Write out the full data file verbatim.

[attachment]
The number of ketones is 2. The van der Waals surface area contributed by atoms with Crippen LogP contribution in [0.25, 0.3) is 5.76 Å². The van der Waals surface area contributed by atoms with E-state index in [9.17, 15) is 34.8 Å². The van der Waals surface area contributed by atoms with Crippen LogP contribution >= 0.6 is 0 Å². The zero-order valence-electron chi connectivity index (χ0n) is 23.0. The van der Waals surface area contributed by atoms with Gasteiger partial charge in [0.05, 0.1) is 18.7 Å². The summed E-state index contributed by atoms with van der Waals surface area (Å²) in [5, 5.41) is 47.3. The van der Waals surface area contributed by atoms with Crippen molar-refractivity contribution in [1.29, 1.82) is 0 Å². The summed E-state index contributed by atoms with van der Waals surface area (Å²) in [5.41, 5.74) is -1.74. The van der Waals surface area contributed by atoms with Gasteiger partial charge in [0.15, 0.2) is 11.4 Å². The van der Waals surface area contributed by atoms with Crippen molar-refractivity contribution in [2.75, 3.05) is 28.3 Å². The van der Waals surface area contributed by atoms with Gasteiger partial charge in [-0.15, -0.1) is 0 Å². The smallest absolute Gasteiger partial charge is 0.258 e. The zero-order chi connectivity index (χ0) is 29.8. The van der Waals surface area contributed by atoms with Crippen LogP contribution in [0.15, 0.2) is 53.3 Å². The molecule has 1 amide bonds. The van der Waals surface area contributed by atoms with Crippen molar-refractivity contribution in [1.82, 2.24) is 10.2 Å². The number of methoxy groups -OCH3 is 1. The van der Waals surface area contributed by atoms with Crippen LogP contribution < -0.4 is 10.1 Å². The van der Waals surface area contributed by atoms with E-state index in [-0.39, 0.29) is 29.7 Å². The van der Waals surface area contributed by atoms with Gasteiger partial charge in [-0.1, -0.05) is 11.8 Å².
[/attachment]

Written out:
The number of ketones is 2. The van der Waals surface area contributed by atoms with Crippen LogP contribution in [0.25, 0.3) is 5.76 Å². The van der Waals surface area contributed by atoms with E-state index in [9.17, 15) is 34.8 Å². The van der Waals surface area contributed by atoms with Crippen LogP contribution >= 0.6 is 0 Å². The zero-order valence-electron chi connectivity index (χ0n) is 23.0. The van der Waals surface area contributed by atoms with Gasteiger partial charge in [0.05, 0.1) is 18.7 Å². The summed E-state index contributed by atoms with van der Waals surface area (Å²) in [5, 5.41) is 47.3. The van der Waals surface area contributed by atoms with Crippen molar-refractivity contribution in [1.29, 1.82) is 0 Å². The summed E-state index contributed by atoms with van der Waals surface area (Å²) in [5.41, 5.74) is -1.74. The van der Waals surface area contributed by atoms with Gasteiger partial charge in [0.15, 0.2) is 11.4 Å². The van der Waals surface area contributed by atoms with Crippen molar-refractivity contribution in [2.75, 3.05) is 28.3 Å². The van der Waals surface area contributed by atoms with Gasteiger partial charge in [-0.15, -0.1) is 0 Å². The smallest absolute Gasteiger partial charge is 0.258 e. The zero-order chi connectivity index (χ0) is 29.8. The van der Waals surface area contributed by atoms with Crippen LogP contribution in [0.15, 0.2) is 53.3 Å². The molecule has 1 amide bonds. The van der Waals surface area contributed by atoms with Crippen molar-refractivity contribution in [1.82, 2.24) is 10.2 Å². The number of methoxy groups -OCH3 is 1. The van der Waals surface area contributed by atoms with Crippen LogP contribution < -0.4 is 10.1 Å². The van der Waals surface area contributed by atoms with E-state index in [-0.39, 0.29) is 29.7 Å². The van der Waals surface area contributed by atoms with Gasteiger partial charge in [-0.1, -0.05) is 11.8 Å².